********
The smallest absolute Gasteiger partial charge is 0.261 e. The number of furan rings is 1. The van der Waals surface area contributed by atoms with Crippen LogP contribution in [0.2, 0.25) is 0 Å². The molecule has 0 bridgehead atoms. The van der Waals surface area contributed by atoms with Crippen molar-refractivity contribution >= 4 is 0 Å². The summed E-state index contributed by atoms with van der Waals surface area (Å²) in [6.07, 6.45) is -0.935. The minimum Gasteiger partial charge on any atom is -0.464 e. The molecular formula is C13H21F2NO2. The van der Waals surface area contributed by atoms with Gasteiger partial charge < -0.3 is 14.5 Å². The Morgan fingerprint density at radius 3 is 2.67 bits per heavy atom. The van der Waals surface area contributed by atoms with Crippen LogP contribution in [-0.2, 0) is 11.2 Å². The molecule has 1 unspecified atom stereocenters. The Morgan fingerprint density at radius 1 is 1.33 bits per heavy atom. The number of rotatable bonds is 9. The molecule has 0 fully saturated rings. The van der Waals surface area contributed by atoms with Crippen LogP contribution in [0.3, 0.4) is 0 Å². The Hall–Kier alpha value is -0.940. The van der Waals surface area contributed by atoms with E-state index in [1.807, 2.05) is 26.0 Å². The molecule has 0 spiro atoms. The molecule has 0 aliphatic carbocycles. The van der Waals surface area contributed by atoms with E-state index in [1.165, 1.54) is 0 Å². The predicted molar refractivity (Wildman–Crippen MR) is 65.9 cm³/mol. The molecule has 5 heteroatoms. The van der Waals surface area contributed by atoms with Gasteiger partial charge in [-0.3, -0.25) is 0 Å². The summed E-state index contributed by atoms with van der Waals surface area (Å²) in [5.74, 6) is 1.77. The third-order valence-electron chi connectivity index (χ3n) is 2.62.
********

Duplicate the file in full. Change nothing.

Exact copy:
The smallest absolute Gasteiger partial charge is 0.261 e. The number of furan rings is 1. The van der Waals surface area contributed by atoms with Crippen LogP contribution in [0.2, 0.25) is 0 Å². The molecule has 0 bridgehead atoms. The van der Waals surface area contributed by atoms with Crippen molar-refractivity contribution >= 4 is 0 Å². The summed E-state index contributed by atoms with van der Waals surface area (Å²) in [6.07, 6.45) is -0.935. The minimum Gasteiger partial charge on any atom is -0.464 e. The molecular formula is C13H21F2NO2. The van der Waals surface area contributed by atoms with Gasteiger partial charge < -0.3 is 14.5 Å². The Morgan fingerprint density at radius 3 is 2.67 bits per heavy atom. The van der Waals surface area contributed by atoms with Crippen LogP contribution in [-0.2, 0) is 11.2 Å². The molecule has 1 unspecified atom stereocenters. The Morgan fingerprint density at radius 1 is 1.33 bits per heavy atom. The number of rotatable bonds is 9. The molecule has 0 fully saturated rings. The van der Waals surface area contributed by atoms with Crippen LogP contribution in [0.3, 0.4) is 0 Å². The Hall–Kier alpha value is -0.940. The van der Waals surface area contributed by atoms with E-state index in [1.807, 2.05) is 26.0 Å². The molecule has 0 spiro atoms. The molecule has 0 aliphatic carbocycles. The van der Waals surface area contributed by atoms with E-state index in [1.165, 1.54) is 0 Å². The predicted molar refractivity (Wildman–Crippen MR) is 65.9 cm³/mol. The molecule has 5 heteroatoms. The van der Waals surface area contributed by atoms with Gasteiger partial charge in [-0.3, -0.25) is 0 Å². The summed E-state index contributed by atoms with van der Waals surface area (Å²) in [5.74, 6) is 1.77. The third-order valence-electron chi connectivity index (χ3n) is 2.62.